Arsenic: Friend or Foe?

When I was growing up, we had a VHS tape of Arsenic and Old Lace that I watched probably a hundred times. It was one of my mother’s favorite movies. The story is very silly, but if you’ve never seen it, the plot circles around a couple of eccentric old ladies who take old bachelors out of their misery by serving them wine spiked with arsenic.

Indeed, arsenic has a fine tradition as a silent killer, and the detection of it in the body of a dead person spawned the development of forensic science as we know it today. Since it’s a known poison, it must be pretty dangerous, right?

Well, not necessarily.

Arsenic is very common. Low levels of it are found in soil, water, and air, and are then absorbed by plants, including vegetables and grains we eat every day. Prolonged exposure to low levels of arsenic can affect the way your cells communicate, which means it could play a role in the development of diseases like diabetes and cancer.

In the 1800s, taking arsenic as a health supplement was all the rage for a while. Visitors to Styria in southeast Austria reported that the residents there put a little in their coffee. Men and women took it to clarify their complexions and help with breathing problems. Scientists who visited the region observed that the arsenic didn’t seem harmful, and that in fact, many of the arsenic-eaters seemed quite strong and healthy. When pale complexions were the fad, women applied arsenic to their faces, which constricted capillaries and made skin look whiter. Peddlers of arsenic health tonics pushed taking it orally to treat a plethora of maladies.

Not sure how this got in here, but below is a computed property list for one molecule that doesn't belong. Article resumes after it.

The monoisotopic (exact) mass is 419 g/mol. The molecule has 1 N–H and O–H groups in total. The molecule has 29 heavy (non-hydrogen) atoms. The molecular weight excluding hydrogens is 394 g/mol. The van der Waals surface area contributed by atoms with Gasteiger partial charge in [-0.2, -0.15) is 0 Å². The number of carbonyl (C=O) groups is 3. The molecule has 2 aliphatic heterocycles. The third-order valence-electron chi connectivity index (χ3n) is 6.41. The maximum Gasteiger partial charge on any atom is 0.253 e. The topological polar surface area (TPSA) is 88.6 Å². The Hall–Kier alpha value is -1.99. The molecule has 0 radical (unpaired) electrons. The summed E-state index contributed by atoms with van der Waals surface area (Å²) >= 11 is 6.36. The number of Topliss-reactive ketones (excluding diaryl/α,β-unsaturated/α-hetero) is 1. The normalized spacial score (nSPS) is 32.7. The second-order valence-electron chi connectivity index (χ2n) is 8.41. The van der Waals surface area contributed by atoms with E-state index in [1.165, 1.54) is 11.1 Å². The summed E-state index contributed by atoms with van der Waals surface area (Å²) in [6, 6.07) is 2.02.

Since arsenic was so common, deaths by arsenic poison became more common as well, be it deliberate poisoning or accidental. By the 1920s, the arsenic’s connection to death by poison was too well publicized, and taking it went out of fashion. (For more on the history of arsenic tonics check out this article at io9.)

Today we recognize that prolonged exposure to arsenic can indeed be dangerous, though there is some evidence that people can build up a tolerance to it. Though it is a carcinogen, exposure to arsenic has been found to decrease instances of certain kinds of cancer. Evidence indicates that the people in one region in South America have been exposed to arsenic for so long that they’ve developed a gene that helps them better flush toxins from their systems, which may help reduce the ill effects of exposure to carcinogens. A form of arsenic called arsenic trioxide has also been used to treat leukemia.

Arsenic trioxide is sold over the counter at some drug and supplement stores as arsenicum album. This is arsenic in its homeopathic form, and it is used to treat a variety of maladies, particularly indigestion.

But don’t go running out to buy arsenic supplements just yet—it’s still a poison and can be dangerous if too much is ingested. It’s a good idea to talk to an expert first. Arsenic should be avoided by women who are pregnant or breast-feeding, too. If taking arsenicum album, consult a doctor right away if indigestion or stomach ache persist.